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LostWinds (WiiWare)
Game Reviews

LostWinds (WiiWare)

The WiiWare service makes a stunning debut, thanks largely to the innovative and technically impressive puzzle/adventure LostWinds.

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I’m going to be honest with everyone here. Even after my first hands-on experience with LostWinds, the debut release from developer Frontier and one of the first releases for the WiiWare service, I just wasn’t that interested. Call me hardcore, or just plain hardheaded, the game’s bizarre artistic-look and slow moving gameplay that seemed to force Wiimote waggle onto my platform-loving, button-mashing heart just didn’t thrill me the way it did other editors here at the office. But at their insistence and looking past my own reluctance, I gave the strange-looking 2/3D hybrid another chance…and thank goodness for that.

Whatever LostWinds lacks in intensity is more than made up for in style, control innovation, and most of all easily demonstrating how the downloadable service (and Wii games in general) can be properly utilized with a bit of effort involved.

The game’s plot involves the adventurous child named Toku, who conveniently stumbles upon a wind spirit named Enril that, keeping with gaming convention, aids our young hero upon his journey. From herein Toku’s destiny revolves around saying his beloved island from a great evil known only as Balasar, a considerable bad guy bent on plunging the island into a powerful darkness. Simple enough, the straightforward plot keeps things moving with its stylized back-story and simple in-game dialogue between the various characters when needed. Nothing revolutionary, but let’s assume that the WiiWare’s low-memory limitations keep things simple and we can all be grateful for the lack of melodramatic bombast.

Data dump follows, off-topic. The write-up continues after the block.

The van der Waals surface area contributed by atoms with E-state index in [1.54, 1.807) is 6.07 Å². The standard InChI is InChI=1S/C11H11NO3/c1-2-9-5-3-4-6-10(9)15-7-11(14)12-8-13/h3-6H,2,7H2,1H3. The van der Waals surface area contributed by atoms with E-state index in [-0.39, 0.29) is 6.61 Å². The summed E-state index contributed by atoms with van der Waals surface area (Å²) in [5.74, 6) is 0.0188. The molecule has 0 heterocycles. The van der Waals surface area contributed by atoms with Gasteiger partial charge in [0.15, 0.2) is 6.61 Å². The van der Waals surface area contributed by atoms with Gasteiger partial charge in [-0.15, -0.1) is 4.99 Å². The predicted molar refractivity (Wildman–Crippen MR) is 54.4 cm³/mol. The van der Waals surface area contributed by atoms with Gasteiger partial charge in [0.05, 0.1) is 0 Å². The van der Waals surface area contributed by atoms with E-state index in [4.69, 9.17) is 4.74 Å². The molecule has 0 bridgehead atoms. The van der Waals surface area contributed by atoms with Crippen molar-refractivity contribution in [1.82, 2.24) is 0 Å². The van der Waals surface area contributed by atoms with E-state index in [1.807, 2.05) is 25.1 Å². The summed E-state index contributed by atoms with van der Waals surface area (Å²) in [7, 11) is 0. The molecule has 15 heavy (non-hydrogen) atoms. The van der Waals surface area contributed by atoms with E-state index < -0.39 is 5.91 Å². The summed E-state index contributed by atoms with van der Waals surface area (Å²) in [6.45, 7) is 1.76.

The general layout has an unmistakable mix of 2D where environments make use of simple platformer elements; the nunchuk provides simple left and right movement for Toku with automatic jumping or climbing between ledges along with simple interactions between people and objects with the Z-button, beyond those fundamentals the use of the Remote is the real backbone of this game. Wind is the primary helper by just pointing your remote at the screen you’ll be able to make use of wind gusts that can blow objects and enemies away, even abilities like jumping will require you to hold the A-button and make a straight line that blows Toku in the intended direction with stronger wind gusts. Soon other wind abilities will be found in the quest such as forming slipstreams to solve puzzles and create pattern, and a useful vortex technique against enemies; thankfully, nothing within this game is never too complicated to figure out and wisely exploits the advantages of the Wii’s motion control to a great extent.